Colombia has become an important producer of ‘Hass’ avocado in the last three years; however, a minimum dry matter content has not been established as a maturity index for harvest. The aim of this study was to determine the correlation between oil percentage and dry matter content in order to establish a minimum harvest index for ‘Hass’ avocado fruits grown in Colombia. Samples were collected for maturity determinations over three years of ‘Hass’ avocado fruit cultivation from fifteen different orchards in the department of Antioquia in order to determine the dry matter and oil percentage of fruits throughout the season. A simple linear relationship between oil content and dry matter was thus established. The equations for all of the studied orchards presented a good correlation coefficient, ranging between 0.70 on the Cartucho orchard in the municipality of Retiro and 0.99 on the Gacamayas and Paraiso orchards in the municipality of Entrerrios and Retiro. Using the minimal oil standard of 11.2% as a reference, the orchards that were found to have a high dry matter percentage at harvest were Cartucho in Retiro (26%), followed by Piedras Blancas and Santa Cruz in the municipality of Venecia (25%); while the ‘Hass’ avocado fruit from the Cebadero orchard in Retiro, Coconi in the municipality of La Ceja and Guacamayas in Entrerrios reached this oil standard at 22% dry matter, which could be a commercial advantage. Based on these oil content results, a minimal dry matter index of 23.5% was proposed as a harvest maturity indicator for ‘Hass’ avocado grown in Colombia. This harvesting index will need to be refined over time and with the addition of samples from more regions and climatic data profiles. © 2014, Universidad Nacional de Colombia1. All rights reserved.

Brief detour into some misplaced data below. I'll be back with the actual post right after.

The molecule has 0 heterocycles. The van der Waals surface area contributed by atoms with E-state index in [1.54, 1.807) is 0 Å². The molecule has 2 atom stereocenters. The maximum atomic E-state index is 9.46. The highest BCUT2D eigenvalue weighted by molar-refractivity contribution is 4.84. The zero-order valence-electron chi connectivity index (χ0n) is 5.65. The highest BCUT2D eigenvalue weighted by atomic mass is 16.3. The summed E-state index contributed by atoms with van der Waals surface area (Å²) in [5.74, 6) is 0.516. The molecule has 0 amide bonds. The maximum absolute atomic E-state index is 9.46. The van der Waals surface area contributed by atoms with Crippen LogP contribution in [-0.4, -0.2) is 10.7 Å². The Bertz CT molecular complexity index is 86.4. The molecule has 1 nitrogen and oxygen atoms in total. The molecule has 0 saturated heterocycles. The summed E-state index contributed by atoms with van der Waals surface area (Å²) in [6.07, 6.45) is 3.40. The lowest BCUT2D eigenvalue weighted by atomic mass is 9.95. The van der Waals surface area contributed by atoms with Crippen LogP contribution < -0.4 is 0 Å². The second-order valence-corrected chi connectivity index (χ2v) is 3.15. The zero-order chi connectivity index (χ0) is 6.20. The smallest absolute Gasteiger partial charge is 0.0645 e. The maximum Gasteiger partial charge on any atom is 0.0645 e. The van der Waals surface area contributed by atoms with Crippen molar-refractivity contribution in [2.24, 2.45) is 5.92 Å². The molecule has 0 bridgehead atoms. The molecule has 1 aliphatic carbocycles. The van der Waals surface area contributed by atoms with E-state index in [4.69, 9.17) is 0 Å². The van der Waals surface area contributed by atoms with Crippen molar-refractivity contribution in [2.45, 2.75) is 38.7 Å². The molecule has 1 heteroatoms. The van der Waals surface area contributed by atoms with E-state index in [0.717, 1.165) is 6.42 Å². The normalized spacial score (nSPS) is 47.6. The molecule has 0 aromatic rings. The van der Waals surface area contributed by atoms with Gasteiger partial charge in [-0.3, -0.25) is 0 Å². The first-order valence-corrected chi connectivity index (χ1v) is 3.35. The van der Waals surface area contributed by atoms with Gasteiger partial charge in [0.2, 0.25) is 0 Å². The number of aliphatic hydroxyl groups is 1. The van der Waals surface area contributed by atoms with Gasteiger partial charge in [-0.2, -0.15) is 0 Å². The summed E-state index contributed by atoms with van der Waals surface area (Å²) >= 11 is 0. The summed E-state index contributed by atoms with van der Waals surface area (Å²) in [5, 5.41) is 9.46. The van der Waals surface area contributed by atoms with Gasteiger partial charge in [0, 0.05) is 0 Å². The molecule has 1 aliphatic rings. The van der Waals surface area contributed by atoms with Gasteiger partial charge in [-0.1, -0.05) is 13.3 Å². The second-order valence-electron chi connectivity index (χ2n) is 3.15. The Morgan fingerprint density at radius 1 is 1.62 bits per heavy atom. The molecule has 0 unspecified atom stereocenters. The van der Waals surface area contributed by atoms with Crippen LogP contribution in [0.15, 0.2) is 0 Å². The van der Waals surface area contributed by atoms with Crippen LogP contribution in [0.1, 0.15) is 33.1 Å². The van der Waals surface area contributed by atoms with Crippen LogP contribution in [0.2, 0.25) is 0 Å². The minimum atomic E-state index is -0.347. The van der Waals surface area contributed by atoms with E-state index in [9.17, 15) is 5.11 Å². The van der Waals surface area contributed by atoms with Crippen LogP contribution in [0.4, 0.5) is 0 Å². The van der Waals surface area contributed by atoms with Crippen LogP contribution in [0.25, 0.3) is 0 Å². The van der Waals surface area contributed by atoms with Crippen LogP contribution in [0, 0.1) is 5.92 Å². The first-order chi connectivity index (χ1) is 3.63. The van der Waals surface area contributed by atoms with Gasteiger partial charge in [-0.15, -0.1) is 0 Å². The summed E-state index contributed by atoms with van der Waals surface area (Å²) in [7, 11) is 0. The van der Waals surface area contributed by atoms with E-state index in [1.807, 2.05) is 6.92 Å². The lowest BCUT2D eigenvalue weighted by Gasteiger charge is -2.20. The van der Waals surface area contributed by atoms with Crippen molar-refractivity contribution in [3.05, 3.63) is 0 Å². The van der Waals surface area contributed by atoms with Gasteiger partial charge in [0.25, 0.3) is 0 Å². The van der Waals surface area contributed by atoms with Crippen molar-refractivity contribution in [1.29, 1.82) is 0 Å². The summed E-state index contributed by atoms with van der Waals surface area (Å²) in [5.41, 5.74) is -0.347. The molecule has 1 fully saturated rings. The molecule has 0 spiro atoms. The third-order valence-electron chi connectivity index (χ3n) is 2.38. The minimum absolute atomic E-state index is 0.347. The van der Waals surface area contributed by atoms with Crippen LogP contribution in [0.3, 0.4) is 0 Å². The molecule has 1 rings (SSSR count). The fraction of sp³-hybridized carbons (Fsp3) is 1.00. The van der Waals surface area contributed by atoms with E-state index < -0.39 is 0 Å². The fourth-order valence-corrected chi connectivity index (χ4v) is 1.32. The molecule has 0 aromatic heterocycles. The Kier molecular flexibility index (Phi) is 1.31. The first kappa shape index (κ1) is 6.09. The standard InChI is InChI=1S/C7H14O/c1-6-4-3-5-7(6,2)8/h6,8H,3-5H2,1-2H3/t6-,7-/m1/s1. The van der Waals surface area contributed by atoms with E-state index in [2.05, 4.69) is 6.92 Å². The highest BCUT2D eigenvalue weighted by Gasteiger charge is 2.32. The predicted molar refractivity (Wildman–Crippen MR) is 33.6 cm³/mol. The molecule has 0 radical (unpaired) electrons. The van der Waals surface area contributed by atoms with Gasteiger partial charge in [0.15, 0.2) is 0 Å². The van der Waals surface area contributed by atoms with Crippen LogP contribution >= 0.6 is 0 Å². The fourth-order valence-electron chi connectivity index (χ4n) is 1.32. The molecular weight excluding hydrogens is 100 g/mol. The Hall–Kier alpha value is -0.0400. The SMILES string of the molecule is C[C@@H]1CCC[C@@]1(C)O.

De Graaf J.,Westfalia Technological Services